In short, the forces driving migration will continue and probably intensify over the next generation and more. The situation in the poorest countries is so desperate that it is hard even to visualize a solution. Europe and Japan are in good shape to deal with their environmental problems. Europe, with the prospect of diminishing demand, is relatively secure in its food supply. Japan is not. Both are energy-short, but both have the capability to manage the energy transition away from petroleum probably with a combination of nuclear and more benign energy sources. Both have that process under way. Their overwhelming question is whether they can manage their own fertility and migration.

Nations are used to dealing with migration, but not with fertility. Historically, most women have probably seen their fertility as something that just happened. As they learned they can control it, they have been interested in using that ability to achieve personal goals, not social ones. The idea that women's fertility is a social issue is a new one in human affairs.

The Profligate Giant

I have described the very different demographic trends intersecting in the world today and their consequence in an age of migrations. How will the intersecting demographic trends affect the United States? They are, almost certainly, driving the world toward

* a poorer environment, as rising populations make it progressively harder to manage the environmental issues we are struggling with,

* accelerated climate warming,

* more food and energy shortages in the poor countries,

* rising social and political tensions, within and among countries, partly the result of intensifying competition for land and water,

* increasing migratory pressures,

* rising U.S. dependence on imported fuels (from a part of the world that has demonstrated the uncertainty of the sources) and then, as the petroleum resources decline, an energy transition that will make most of us poorer.

The United States is changing profoundly as a result of those forces. Some of the changes are forced on us by poor countries' growth, but they are also the unintentional byproduct of our own behavior. We are creating a future that we never debated. Our population is rising 1.3 percent per year, mostly because of high immigration levels; and fertility is rising as more fertile groups come to constitute a larger fraction of the total. The Census Bureau middle projection is 403 million in 2050 and 571 million in 2100. We discovered in the 2000 census that growth is running ahead of the official estimates. The Census Bureau high projection puts us at 1.2 billion by 2100, the present population of China. And China is trying to stop growth while we at least until the events of September 11, 2001 have been pushing population upward through our immigration policy. Whether we go over a billion depends on how long the migratory pressures continue and how the country responds to them.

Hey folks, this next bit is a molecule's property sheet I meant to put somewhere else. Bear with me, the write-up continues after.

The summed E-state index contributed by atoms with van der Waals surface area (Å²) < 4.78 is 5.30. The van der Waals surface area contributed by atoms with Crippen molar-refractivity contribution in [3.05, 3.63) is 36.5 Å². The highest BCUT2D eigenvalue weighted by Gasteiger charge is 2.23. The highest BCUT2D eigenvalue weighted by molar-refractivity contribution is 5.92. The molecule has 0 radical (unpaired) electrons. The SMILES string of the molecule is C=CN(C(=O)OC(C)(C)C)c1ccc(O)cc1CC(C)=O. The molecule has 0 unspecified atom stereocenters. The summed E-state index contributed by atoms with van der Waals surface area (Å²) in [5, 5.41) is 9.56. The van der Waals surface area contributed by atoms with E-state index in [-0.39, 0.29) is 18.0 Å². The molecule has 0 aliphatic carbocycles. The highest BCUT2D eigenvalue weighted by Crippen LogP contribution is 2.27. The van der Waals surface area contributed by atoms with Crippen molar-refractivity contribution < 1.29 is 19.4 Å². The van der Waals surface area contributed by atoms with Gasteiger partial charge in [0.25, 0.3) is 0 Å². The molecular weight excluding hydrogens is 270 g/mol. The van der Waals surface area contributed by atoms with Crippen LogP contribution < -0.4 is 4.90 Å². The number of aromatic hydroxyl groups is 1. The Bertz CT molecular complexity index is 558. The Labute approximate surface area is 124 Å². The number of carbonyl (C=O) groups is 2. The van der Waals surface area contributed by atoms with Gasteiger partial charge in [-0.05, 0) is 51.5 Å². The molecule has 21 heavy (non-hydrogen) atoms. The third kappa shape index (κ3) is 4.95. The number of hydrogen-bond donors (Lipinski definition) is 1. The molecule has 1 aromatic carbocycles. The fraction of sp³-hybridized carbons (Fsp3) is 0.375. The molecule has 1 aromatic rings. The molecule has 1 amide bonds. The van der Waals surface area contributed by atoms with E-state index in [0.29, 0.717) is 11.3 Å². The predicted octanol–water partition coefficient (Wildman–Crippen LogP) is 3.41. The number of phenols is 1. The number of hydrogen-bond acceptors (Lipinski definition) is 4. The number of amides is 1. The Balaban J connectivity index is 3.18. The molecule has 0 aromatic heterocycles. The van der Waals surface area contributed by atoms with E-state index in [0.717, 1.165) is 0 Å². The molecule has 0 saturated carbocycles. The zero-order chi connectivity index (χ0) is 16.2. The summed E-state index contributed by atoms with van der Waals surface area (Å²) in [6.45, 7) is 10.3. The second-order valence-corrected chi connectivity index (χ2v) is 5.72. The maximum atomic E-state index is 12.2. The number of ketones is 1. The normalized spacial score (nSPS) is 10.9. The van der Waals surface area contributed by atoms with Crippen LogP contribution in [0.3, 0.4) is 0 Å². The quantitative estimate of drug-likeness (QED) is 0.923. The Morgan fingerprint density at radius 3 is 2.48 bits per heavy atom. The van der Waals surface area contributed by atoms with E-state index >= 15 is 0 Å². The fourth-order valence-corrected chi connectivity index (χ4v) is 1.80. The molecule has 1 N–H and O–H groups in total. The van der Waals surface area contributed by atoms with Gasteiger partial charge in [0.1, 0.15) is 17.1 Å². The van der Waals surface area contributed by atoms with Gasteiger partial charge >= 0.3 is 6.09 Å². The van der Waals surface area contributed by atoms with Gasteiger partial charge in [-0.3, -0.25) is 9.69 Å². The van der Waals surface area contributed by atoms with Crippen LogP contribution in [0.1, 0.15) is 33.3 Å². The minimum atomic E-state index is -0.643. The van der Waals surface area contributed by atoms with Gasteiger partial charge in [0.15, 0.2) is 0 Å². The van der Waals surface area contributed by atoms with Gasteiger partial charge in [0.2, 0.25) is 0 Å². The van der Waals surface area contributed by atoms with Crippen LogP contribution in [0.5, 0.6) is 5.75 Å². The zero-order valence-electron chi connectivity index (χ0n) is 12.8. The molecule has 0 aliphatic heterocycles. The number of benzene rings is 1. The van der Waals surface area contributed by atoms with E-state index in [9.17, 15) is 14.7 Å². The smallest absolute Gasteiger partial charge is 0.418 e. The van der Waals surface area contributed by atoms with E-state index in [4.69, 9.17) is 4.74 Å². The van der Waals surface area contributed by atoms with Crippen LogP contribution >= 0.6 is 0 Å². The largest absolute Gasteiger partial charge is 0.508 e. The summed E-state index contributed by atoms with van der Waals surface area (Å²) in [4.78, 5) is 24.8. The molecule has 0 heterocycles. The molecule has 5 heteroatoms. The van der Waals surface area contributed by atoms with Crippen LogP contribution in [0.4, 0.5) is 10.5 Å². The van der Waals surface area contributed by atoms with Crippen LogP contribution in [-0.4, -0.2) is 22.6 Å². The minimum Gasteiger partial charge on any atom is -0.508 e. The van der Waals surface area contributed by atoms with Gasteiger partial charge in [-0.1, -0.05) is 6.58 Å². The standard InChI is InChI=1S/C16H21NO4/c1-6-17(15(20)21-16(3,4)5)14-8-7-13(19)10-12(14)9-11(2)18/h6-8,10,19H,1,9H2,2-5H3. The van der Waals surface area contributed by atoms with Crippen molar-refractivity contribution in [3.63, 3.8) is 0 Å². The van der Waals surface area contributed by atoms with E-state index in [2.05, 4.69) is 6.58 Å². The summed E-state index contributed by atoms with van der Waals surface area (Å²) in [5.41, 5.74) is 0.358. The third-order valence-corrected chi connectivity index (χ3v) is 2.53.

The United States is starting to resemble India and China in numbers, in the extreme inequalities between rich and poor, and even in its food balance.

Let me focus on the food balance. We are still the residual grain supplier to the world we provide one-third of all the grain entering international trade but sometime in this century we will need the grain we now export. Right now, we export 28 percent of the grain we produce. With current yields and consumption habits, we will need that grain ourselves by 2029 (Census Bureau high projection) or 2049 (Census Bureau middle projection). If our population is expected to double or quadruple in this century, it will take a remarkable increase in grain yields in the face of the constraints I described earlier and considerable austerity, to take care of our own population, to say nothing of exporting grain. And, if we run out, there is no country that can supply our needs.

If there is free trade, world prices will rise, and the poorest will suffer, worldwide. With restrictions on U.S. exports (which we imposed once before on soybeans in the face of one poor harvest), the food-deficient nations will face starvation.

The escape from this conundrum might seem to lie in raising worldwide grain yields. Beware. For one thing, there is no certainty we can do so; and it may be dangerous because of our reliance on chemicals and pesticide inputs. Yields rose dramatically from the 1950s until the mid-1980s, but they have been flatter and fluctuating in recent years. Yields do not respond to fertilizers as they did before. Worldwide grain production rose 2.7 percent annually in the 1960s and 1970s, and 2.5 percent in the 1980s, but only 0.5 percent in the 1990s (Food and Agriculture Organization FAOSTAT data) much less than population growth.